Eye on AugustaMarch 31, 2018

Phil Mickelson’s final Masters prep has become a bit of an adventure

World Golf Championships-Mexico Championship - Final Round
Rob CarrMEXICO CITY, MEXICO - MARCH 04: Phil Mickelson chips to the first green during the final round of World Golf Championships-Mexico Championship at Club De Golf Chapultepec on March 4, 2018 in Mexico City, Mexico. (Photo by Rob Carr/Getty Images)

The PGA Tour’s media department offered up this interesting statistic following the third round of the Houston Open on Saturday. Through 54 holes, Phil Mickelson leads the field in strokes gained/putting at 2.666. Considering that the five-time major winner is second on tour in the category for the whole season (1.082, behind only Jason Day’s 1.386), Mickelson being out front in the stat this week isn’t surprising, although 2.666 is pretty big. (Only three times this season has the leader at the end of the tournament had a higher number.)

What the media notes failed to mention, however, was that Mickelson starts Sunday at five under par, nine strokes back of leaders Ian Pouler and Beau Hossler and in a tie for 55th place.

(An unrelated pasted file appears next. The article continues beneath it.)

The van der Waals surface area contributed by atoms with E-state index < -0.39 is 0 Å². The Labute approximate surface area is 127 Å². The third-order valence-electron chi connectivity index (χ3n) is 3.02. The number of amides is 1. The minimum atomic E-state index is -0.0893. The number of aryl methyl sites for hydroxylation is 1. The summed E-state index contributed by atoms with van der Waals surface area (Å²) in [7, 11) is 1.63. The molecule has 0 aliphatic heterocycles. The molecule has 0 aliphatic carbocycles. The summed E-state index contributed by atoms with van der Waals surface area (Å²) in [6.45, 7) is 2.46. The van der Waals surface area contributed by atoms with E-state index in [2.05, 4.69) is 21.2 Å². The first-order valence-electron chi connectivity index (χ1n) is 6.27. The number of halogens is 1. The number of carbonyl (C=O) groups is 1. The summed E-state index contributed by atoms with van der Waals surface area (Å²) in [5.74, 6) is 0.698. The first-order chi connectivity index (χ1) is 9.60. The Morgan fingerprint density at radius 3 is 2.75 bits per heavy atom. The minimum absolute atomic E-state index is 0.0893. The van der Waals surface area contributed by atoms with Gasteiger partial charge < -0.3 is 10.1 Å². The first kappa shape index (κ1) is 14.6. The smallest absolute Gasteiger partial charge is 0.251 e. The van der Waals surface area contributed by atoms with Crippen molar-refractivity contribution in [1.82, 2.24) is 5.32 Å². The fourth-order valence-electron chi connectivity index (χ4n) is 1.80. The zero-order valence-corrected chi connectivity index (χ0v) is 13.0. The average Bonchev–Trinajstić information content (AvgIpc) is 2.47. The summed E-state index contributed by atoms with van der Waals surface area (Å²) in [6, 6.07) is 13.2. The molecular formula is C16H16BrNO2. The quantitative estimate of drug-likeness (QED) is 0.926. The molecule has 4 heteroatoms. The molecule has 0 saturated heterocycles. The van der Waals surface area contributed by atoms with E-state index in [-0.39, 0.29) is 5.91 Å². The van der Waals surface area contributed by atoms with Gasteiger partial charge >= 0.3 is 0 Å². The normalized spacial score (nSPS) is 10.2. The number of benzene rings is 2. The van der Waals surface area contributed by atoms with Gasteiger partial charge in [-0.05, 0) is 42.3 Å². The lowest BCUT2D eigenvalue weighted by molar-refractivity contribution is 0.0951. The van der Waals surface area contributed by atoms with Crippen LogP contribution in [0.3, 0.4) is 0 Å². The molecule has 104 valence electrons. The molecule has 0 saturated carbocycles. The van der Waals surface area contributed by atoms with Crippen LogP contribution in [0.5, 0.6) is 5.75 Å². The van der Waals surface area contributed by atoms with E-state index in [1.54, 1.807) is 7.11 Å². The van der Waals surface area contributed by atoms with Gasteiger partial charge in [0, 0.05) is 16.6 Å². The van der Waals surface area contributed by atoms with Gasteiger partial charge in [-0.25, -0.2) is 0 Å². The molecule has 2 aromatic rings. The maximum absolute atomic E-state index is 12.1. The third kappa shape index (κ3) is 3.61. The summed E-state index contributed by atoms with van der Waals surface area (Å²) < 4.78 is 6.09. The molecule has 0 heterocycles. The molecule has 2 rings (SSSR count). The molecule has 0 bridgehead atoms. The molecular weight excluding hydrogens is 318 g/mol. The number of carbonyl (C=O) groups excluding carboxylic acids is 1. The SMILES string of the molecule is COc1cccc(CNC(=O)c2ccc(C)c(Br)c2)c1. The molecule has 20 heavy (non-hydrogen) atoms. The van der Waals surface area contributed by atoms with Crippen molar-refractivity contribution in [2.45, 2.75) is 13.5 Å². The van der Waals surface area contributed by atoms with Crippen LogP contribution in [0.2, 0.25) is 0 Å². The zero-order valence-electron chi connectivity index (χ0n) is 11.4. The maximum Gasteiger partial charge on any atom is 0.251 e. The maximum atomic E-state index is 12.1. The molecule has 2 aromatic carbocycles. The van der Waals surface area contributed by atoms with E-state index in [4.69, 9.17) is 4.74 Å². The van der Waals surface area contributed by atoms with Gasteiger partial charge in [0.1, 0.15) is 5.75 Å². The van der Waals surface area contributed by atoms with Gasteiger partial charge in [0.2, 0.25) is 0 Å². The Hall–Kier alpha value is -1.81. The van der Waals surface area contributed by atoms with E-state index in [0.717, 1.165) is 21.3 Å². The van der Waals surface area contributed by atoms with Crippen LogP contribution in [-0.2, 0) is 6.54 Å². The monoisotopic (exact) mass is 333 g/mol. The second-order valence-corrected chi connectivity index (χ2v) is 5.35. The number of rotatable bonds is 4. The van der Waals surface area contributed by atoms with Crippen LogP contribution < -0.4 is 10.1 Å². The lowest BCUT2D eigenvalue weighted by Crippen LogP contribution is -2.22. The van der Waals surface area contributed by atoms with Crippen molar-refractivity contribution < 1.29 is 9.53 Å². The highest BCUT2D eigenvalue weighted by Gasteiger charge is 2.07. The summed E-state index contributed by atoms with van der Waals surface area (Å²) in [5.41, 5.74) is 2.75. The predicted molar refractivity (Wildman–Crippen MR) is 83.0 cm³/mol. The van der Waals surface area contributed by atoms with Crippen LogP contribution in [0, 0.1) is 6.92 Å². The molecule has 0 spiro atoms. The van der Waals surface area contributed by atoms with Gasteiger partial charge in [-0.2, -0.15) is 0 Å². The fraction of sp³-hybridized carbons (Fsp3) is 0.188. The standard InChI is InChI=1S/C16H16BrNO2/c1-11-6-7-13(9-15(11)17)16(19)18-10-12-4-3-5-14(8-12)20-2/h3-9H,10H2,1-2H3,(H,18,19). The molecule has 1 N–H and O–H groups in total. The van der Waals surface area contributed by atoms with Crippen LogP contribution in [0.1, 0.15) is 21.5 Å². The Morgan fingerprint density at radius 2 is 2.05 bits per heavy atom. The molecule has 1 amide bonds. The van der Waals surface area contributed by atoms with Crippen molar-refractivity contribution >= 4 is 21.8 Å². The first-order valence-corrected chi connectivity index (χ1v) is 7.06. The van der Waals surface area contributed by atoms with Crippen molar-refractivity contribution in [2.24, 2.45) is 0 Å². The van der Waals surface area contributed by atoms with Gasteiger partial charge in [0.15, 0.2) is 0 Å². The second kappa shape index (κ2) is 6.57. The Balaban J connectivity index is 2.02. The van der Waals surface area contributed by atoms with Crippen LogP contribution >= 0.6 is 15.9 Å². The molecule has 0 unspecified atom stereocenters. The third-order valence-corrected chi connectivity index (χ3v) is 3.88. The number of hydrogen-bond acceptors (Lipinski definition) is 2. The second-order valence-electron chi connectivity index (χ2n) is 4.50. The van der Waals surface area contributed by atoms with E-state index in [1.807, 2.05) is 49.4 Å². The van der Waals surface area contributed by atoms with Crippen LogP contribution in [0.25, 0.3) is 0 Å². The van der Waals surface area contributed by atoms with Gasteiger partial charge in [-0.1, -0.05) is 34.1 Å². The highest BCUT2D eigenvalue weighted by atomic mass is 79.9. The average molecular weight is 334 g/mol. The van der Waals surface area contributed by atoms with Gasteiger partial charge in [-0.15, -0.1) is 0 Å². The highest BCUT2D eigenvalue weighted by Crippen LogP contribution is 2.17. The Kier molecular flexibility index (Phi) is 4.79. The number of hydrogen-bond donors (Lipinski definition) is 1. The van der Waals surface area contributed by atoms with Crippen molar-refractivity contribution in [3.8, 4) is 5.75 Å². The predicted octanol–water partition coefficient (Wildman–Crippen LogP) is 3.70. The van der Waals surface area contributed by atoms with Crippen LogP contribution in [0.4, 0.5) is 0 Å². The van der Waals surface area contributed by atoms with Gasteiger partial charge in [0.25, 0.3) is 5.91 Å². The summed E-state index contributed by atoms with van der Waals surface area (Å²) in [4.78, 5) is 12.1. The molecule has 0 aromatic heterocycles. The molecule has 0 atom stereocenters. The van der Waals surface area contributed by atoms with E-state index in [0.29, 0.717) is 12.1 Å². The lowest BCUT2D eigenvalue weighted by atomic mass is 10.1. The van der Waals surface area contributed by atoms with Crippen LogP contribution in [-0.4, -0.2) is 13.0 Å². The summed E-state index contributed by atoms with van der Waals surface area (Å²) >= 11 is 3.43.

So what gives for Lefty as he gets in his final competitive round before next week’s Masters? Call it the case of the big number blues. In all three rounds at the Golf Club of Houston, Mickelson has made at least one double bogey or worse.

On Thursday it was a double-bogey 5 on the par-3 14th, after six birdies on his opening nine holes, leaving him with a respectable but disappointing four-under 68.

On Friday, Mickelson wound up making a triple-bogey 7 on the 18th hole (after hitting two after hitting his tee shot and an approach shot into the water) en route to a one-under 71.

On Saturday, the mishap came at the fifth hole, where Mickelson put two shots again into the water on his way to a triple-bogey 7. He then hit a third ball into a water hazard on the par-4 12th before making a double-bogey 6.

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Interesting, Mickelson hadn’t made a bogey all week until a three-putt on the 11th hole on Saturday. If not for three birdies on his final four holes, his even-par 72 could have been much worse.

Asked afterward about the issues, Mickelson tried to put them in stride.

“The course out here has a hazard in play on every hole except for No. 1, whereas at Augusta it has a hazard in play on two holes. So that’s good, and that allows me to play Augusta and not have to be perfect,” Mickelson told GolfChannel.com. “I can get away with some drives over at Augusta that you can’t get away with here, but yet I’ll still have to work on it.”

Indeed, Mickelson admitted his ball-striking this week has been a concern, noting how Friday’s round was the worst ball-striking showing of the season.

Of course that gives him something to focus on come Sunday as the specter of Augusta draws closer.


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